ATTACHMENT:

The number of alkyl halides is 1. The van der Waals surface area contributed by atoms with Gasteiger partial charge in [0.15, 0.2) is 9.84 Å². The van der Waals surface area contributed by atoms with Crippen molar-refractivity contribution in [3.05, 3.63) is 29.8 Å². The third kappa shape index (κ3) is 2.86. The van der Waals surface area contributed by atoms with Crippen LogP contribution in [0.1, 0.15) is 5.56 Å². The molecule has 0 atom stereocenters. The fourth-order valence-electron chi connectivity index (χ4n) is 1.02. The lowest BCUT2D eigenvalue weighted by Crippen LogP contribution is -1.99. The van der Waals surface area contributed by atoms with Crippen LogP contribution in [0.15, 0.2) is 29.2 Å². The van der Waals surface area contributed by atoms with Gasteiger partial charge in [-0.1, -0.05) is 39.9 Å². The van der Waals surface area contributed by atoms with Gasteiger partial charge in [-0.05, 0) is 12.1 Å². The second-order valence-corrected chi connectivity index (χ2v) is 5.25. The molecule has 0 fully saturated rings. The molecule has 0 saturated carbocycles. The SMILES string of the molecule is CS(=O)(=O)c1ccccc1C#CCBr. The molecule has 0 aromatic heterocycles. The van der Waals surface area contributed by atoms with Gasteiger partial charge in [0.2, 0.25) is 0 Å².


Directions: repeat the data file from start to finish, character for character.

The number of alkyl halides is 1. The van der Waals surface area contributed by atoms with Gasteiger partial charge in [0.15, 0.2) is 9.84 Å². The van der Waals surface area contributed by atoms with Crippen molar-refractivity contribution in [3.05, 3.63) is 29.8 Å². The third kappa shape index (κ3) is 2.86. The van der Waals surface area contributed by atoms with Crippen LogP contribution in [0.1, 0.15) is 5.56 Å². The molecule has 0 atom stereocenters. The fourth-order valence-electron chi connectivity index (χ4n) is 1.02. The lowest BCUT2D eigenvalue weighted by Crippen LogP contribution is -1.99. The van der Waals surface area contributed by atoms with Crippen LogP contribution in [0.15, 0.2) is 29.2 Å². The van der Waals surface area contributed by atoms with Gasteiger partial charge in [-0.1, -0.05) is 39.9 Å². The van der Waals surface area contributed by atoms with Gasteiger partial charge in [-0.05, 0) is 12.1 Å². The second-order valence-corrected chi connectivity index (χ2v) is 5.25. The molecule has 0 fully saturated rings. The molecule has 0 saturated carbocycles. The SMILES string of the molecule is CS(=O)(=O)c1ccccc1C#CCBr. The molecule has 0 aromatic heterocycles. The van der Waals surface area contributed by atoms with Gasteiger partial charge in [0.2, 0.25) is 0 Å².